Uniting South Africa was Mandela's greatest accomplishment: de Klerk

Thu Dec 5, 2013 7:23pm EST
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WASHINGTON (Reuters) - Nelson Mandela's greatest accomplishment was to unify South Africa and push for reconciliation between blacks and whites in the post-apartheid era, F.W. de Klerk, the country's last white president, said on Thursday.

"He was a great unifier and a very, very special man in this regard beyond everything else he did. This emphasis on reconciliation was his biggest legacy," de Klerk, 77, said in an interview with CNN after the announcement of Mandela's death at age 95.

De Klerk, a white Afrikaner who released Mandela from prison in 1990 and then negotiated the end of apartheid, said Mandela was a humane man who was able to understand and soothe the fears of South Africa's white minority in the transition to democracy.

De Klerk said he felt a connection to the African National Congress leader during their first meeting in 1989, shortly after de Klerk had taken over as leader of South Africa's apartheid government.

"There was an immediate, I would say, a spark between the two of us, and notwithstanding the many spats we had, I respected him and I always liked him as a person. He was a magnanimous person. He was a compassionate person," de Klerk said.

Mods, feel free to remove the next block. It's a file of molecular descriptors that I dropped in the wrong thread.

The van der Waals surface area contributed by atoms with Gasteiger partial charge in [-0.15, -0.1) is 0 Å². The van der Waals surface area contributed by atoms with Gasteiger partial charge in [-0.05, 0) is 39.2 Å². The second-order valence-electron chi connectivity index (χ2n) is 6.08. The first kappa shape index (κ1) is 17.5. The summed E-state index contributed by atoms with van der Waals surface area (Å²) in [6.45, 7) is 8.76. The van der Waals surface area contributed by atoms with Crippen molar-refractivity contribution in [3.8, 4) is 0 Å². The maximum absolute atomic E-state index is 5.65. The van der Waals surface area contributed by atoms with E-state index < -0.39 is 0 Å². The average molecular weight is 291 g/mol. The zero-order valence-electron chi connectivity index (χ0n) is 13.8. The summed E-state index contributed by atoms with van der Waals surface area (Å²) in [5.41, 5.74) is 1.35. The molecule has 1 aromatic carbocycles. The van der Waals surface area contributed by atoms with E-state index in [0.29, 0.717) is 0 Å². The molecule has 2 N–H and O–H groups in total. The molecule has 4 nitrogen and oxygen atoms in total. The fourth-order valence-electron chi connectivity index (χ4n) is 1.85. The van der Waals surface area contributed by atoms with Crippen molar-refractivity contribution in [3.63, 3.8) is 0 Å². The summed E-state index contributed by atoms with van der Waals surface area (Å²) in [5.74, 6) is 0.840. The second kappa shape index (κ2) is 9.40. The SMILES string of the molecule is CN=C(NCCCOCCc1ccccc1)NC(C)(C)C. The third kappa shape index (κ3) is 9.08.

"He was taller than I expected - he was ramrod straight. He looked one in the eye very directly, he was a good listener and I could see very easily that he had an analytical approach to discussions, which I liked very much. I was really very impressed with him at that first meeting."

Mandela and de Klerk shared the 1993 Nobel Peace Prize for ending minority white rule and laying the foundations of democracy in South Africa. De Klerk served as one of two deputy presidents in Mandela's government after the ANC won the 1994 elections.

(Reporting by Paul Simao; Editing by Peter Cooney and Eric Beech)

Nelson Mandela waves from the stage with British Prime Minister Tony Blair (L) and South African High Commissioner Cheryl Carolus at Trafalgar Square during the South African democracy concert, in this April 29, 2001 file photo. REUTERS/Files